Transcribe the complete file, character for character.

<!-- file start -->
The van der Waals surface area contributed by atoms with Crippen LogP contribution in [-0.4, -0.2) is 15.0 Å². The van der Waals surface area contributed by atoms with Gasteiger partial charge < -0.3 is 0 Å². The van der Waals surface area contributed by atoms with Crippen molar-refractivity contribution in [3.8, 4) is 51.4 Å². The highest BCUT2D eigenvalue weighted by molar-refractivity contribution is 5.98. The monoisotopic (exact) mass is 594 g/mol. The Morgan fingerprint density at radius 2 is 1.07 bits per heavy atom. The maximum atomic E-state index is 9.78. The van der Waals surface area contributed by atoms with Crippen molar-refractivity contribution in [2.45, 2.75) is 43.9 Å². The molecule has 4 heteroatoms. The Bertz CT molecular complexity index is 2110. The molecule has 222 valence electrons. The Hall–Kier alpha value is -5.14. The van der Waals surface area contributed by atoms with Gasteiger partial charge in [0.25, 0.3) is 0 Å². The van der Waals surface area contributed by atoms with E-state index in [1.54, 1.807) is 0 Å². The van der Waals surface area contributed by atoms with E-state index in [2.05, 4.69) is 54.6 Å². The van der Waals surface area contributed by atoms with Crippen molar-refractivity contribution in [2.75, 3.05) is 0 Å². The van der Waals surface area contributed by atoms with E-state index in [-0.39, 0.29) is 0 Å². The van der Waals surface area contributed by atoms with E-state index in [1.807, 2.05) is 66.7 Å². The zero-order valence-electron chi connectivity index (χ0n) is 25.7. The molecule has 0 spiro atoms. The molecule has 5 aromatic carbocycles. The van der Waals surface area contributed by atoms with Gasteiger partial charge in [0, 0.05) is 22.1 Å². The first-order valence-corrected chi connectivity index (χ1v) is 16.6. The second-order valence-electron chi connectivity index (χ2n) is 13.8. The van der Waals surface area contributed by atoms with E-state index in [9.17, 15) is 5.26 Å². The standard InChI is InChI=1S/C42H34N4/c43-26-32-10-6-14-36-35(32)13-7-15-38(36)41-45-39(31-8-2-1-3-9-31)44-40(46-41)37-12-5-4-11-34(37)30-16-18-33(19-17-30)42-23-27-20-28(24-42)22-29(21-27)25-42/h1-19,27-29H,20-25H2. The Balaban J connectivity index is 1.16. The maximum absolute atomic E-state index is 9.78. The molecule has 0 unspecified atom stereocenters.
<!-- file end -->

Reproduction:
The van der Waals surface area contributed by atoms with Crippen LogP contribution in [-0.4, -0.2) is 15.0 Å². The van der Waals surface area contributed by atoms with Gasteiger partial charge < -0.3 is 0 Å². The van der Waals surface area contributed by atoms with Crippen molar-refractivity contribution in [3.8, 4) is 51.4 Å². The highest BCUT2D eigenvalue weighted by molar-refractivity contribution is 5.98. The monoisotopic (exact) mass is 594 g/mol. The Morgan fingerprint density at radius 2 is 1.07 bits per heavy atom. The maximum atomic E-state index is 9.78. The van der Waals surface area contributed by atoms with Crippen molar-refractivity contribution in [2.45, 2.75) is 43.9 Å². The molecule has 4 heteroatoms. The Bertz CT molecular complexity index is 2110. The molecule has 222 valence electrons. The Hall–Kier alpha value is -5.14. The van der Waals surface area contributed by atoms with Gasteiger partial charge in [0.25, 0.3) is 0 Å². The van der Waals surface area contributed by atoms with E-state index in [1.54, 1.807) is 0 Å². The van der Waals surface area contributed by atoms with E-state index in [2.05, 4.69) is 54.6 Å². The van der Waals surface area contributed by atoms with Crippen molar-refractivity contribution in [2.75, 3.05) is 0 Å². The van der Waals surface area contributed by atoms with E-state index in [-0.39, 0.29) is 0 Å². The van der Waals surface area contributed by atoms with E-state index in [1.807, 2.05) is 66.7 Å². The zero-order valence-electron chi connectivity index (χ0n) is 25.7. The molecule has 0 spiro atoms. The molecule has 5 aromatic carbocycles. The van der Waals surface area contributed by atoms with Gasteiger partial charge in [0, 0.05) is 22.1 Å². The first-order valence-corrected chi connectivity index (χ1v) is 16.6. The second-order valence-electron chi connectivity index (χ2n) is 13.8. The van der Waals surface area contributed by atoms with E-state index in [9.17, 15) is 5.26 Å². The standard InChI is InChI=1S/C42H34N4/c43-26-32-10-6-14-36-35(32)13-7-15-38(36)41-45-39(31-8-2-1-3-9-31)44-40(46-41)37-12-5-4-11-34(37)30-16-18-33(19-17-30)42-23-27-20-28(24-42)22-29(21-27)25-42/h1-19,27-29H,20-25H2. The Balaban J connectivity index is 1.16. The maximum absolute atomic E-state index is 9.78. The molecule has 0 unspecified atom stereocenters.